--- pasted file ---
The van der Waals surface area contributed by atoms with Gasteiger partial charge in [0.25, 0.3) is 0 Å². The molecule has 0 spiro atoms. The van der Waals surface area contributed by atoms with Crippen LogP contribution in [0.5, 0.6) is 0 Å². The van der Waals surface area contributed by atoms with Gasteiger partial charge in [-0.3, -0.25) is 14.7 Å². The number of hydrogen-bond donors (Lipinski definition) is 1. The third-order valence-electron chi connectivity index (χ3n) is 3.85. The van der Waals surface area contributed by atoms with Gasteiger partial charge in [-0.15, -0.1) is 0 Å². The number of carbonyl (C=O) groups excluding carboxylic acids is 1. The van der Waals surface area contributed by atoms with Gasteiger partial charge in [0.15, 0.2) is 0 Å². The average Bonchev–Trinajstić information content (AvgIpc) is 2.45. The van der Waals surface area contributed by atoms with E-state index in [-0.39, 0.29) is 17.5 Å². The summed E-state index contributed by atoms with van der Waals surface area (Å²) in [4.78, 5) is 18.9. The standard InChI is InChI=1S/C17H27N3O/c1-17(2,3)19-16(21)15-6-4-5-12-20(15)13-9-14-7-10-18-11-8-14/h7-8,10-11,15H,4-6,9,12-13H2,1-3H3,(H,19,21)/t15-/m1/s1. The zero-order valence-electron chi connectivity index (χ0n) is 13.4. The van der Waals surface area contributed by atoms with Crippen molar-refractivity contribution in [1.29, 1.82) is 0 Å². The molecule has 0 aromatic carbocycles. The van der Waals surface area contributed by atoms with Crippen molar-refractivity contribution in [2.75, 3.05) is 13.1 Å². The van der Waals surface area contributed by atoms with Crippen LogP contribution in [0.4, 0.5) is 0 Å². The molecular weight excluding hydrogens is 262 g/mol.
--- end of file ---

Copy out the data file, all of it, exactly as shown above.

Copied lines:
The van der Waals surface area contributed by atoms with Gasteiger partial charge in [0.25, 0.3) is 0 Å². The molecule has 0 spiro atoms. The van der Waals surface area contributed by atoms with Crippen LogP contribution in [0.5, 0.6) is 0 Å². The van der Waals surface area contributed by atoms with Gasteiger partial charge in [-0.3, -0.25) is 14.7 Å². The number of hydrogen-bond donors (Lipinski definition) is 1. The third-order valence-electron chi connectivity index (χ3n) is 3.85. The van der Waals surface area contributed by atoms with Gasteiger partial charge in [-0.15, -0.1) is 0 Å². The number of carbonyl (C=O) groups excluding carboxylic acids is 1. The van der Waals surface area contributed by atoms with Gasteiger partial charge in [0.15, 0.2) is 0 Å². The average Bonchev–Trinajstić information content (AvgIpc) is 2.45. The van der Waals surface area contributed by atoms with E-state index in [-0.39, 0.29) is 17.5 Å². The summed E-state index contributed by atoms with van der Waals surface area (Å²) in [4.78, 5) is 18.9. The standard InChI is InChI=1S/C17H27N3O/c1-17(2,3)19-16(21)15-6-4-5-12-20(15)13-9-14-7-10-18-11-8-14/h7-8,10-11,15H,4-6,9,12-13H2,1-3H3,(H,19,21)/t15-/m1/s1. The zero-order valence-electron chi connectivity index (χ0n) is 13.4. The van der Waals surface area contributed by atoms with Crippen molar-refractivity contribution in [1.29, 1.82) is 0 Å². The molecule has 0 aromatic carbocycles. The van der Waals surface area contributed by atoms with Crippen molar-refractivity contribution in [2.75, 3.05) is 13.1 Å². The van der Waals surface area contributed by atoms with Crippen LogP contribution in [0.4, 0.5) is 0 Å². The molecular weight excluding hydrogens is 262 g/mol.